Sep 25 – 30, 2023
Protea Hotel King George
Africa/Johannesburg timezone

Cultivating the skills ecosystem of the future

Sep 29, 2023, 9:30 AM
Regency Room (Protea Hotel King George)

Regency Room

Protea Hotel King George

Invited Talk Physics Education and Outreach Community Engagement & Tech. transfers


Prof. Jean Greyling (Nelson Mandela University, South Africa)


By stating that the skills ecosystem needs cultivation, I imply that it needs care – that there currently is a skills shortage. Within my context, the skills shortage refers narrowly to the shortage of software developers in South Africa. I will argue that the way we do the cultivation is as important for the Physics skills ecosystem. Over the past 5-10 years, there has been a significant growth of software development companies in Gqeberha. S4 Integration, the biggest employer of our graduates, has been acknowledged more than once as the Exporter of the Year for the software they write for European clients. However, local industry partners such as S4 Integration, JAS, Avocado Chocolate, VSC Solutions, and Jendamark acknowledge that employing new developer talent remains a growing challenge. This reality is prevalent across South Africa, and there are growing signs that it applies more and more to the rest of the continent. During my visit to Europe in March, the conversations I had highlighted a similar pattern in countries such as Germany, the Netherlands, Ireland, and the UK. Whenever there is a skills shortage in the job market, companies first turn to, what we call “Harvesting the Pipeline”. This refers mainly to aggressively recruiting from university graduates, or from employees at other companies. This clearly does not address the skills shortage. Another way of doing it is to “Nurture the Pipeline”, which is upskilling your own staff – once again with its own challenges. Our engagement project, Tangible Africa, believes we need to “Feed the Pipeline”, or as our title says, cultivate the skills ecosystem of the future. Tangible Africa is an engagement partnership between Nelson Mandela University Department of Computing Sciences and the Leva Foundation. Our objective is to introduce school learners to coding concepts and careers without the use of computers. Since its inception in 2017, as an honours project by Byron Batteson, Tangible Africa’s initial coding app TANKS (followed by RANGERS and BOATS) has been instrumental in educating over 100 000 learners and training 20 000 teachers in tangible coding. The games entail providing learners with specific challenges related to moving objects around on a grid, using a mobile device. The commands to move these objects are provided by making use of customised physical tokens, which are uniquely identified by QR Codes (referred to as Top Codes). When a photo is taken of the tokens, the commands are internalised before being executed, which moves the object on the screen of the device. The presentation will expand on this project, highlighting the 21st century skills that are enhanced, in addition to coding. These skills include computational thinking, problem solving and strategy. We believe that this is the pivotal link between what we do and the world of Physics.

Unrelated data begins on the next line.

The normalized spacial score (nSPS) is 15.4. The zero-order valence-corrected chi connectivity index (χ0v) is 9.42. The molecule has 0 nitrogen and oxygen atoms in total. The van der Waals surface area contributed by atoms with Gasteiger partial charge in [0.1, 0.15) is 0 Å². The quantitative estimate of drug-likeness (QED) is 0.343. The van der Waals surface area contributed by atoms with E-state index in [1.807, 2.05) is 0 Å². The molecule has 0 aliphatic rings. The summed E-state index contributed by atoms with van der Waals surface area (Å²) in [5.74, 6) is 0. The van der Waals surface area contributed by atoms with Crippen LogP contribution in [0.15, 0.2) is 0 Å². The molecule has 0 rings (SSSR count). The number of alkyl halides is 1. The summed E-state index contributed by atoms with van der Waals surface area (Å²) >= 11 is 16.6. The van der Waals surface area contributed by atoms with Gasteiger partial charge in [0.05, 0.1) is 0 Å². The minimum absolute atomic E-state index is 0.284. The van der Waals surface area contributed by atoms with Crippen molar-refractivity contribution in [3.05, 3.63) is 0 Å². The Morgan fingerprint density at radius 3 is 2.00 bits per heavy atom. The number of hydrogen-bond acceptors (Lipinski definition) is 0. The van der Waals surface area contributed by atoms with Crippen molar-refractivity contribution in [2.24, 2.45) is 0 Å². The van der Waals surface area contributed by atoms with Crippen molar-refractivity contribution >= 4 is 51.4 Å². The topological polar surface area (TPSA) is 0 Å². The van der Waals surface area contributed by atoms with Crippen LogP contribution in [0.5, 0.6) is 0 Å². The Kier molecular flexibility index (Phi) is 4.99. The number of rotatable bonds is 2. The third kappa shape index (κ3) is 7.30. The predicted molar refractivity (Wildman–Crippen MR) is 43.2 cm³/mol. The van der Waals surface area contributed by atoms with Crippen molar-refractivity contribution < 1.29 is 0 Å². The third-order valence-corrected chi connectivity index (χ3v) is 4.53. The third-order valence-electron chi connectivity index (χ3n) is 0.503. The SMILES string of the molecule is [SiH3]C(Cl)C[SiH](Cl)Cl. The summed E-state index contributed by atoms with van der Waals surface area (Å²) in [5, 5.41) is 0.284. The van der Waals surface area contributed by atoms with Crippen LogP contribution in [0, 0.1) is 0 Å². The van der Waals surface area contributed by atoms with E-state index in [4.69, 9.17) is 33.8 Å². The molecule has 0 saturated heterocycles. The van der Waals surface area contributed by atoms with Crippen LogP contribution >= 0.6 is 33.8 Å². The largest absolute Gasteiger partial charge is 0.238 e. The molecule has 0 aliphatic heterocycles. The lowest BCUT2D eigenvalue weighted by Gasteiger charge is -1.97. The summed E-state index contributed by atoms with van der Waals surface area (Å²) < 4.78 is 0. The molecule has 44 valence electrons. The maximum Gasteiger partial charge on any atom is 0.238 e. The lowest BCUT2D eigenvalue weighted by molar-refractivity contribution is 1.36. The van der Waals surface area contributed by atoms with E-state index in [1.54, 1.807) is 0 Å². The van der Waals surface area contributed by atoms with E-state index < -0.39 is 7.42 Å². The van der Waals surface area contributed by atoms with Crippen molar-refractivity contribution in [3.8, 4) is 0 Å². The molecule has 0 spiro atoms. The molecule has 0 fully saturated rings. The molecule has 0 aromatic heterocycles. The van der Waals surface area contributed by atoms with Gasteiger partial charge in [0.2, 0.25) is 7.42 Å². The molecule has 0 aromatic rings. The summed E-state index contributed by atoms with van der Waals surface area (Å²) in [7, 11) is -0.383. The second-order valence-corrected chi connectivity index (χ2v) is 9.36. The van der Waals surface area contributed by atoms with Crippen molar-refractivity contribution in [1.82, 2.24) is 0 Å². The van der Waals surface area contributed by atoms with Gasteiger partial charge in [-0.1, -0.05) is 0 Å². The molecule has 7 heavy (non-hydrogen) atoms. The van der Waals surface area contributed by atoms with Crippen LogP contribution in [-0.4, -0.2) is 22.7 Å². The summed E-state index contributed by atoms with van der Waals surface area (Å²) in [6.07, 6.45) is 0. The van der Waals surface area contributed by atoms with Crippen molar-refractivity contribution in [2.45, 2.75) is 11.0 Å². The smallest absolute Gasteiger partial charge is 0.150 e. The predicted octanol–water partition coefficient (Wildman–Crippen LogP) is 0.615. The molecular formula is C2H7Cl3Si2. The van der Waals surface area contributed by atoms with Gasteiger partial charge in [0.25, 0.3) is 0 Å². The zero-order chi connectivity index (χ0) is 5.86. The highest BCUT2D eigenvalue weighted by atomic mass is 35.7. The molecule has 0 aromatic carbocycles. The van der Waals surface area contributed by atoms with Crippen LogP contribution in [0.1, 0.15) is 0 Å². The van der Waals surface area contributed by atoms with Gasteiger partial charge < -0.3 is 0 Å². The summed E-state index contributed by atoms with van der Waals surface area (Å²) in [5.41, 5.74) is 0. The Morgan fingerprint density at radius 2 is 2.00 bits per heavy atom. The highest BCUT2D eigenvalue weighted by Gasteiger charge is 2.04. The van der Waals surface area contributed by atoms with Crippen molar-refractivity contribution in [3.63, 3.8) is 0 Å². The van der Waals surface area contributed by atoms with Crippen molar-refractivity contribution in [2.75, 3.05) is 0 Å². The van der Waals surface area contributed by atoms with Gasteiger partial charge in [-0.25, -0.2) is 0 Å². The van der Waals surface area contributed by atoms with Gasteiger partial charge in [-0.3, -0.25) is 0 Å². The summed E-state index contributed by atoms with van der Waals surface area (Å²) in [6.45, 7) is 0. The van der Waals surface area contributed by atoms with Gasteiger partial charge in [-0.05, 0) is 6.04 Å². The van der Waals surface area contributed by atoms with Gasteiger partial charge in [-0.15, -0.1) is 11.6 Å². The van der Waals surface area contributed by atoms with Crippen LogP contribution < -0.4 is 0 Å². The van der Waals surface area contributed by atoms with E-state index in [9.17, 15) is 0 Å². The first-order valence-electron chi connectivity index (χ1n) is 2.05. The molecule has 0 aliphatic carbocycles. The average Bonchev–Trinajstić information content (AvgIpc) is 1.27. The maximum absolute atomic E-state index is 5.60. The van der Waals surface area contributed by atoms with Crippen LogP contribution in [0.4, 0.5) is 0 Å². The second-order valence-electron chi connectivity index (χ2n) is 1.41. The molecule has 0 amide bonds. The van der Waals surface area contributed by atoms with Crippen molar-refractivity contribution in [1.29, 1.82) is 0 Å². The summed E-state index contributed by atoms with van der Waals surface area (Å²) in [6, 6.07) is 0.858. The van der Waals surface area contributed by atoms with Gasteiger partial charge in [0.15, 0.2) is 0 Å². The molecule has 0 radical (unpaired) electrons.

Abstract Category Physics Education

Primary author

Prof. Jean Greyling (Nelson Mandela University, South Africa)

Presentation materials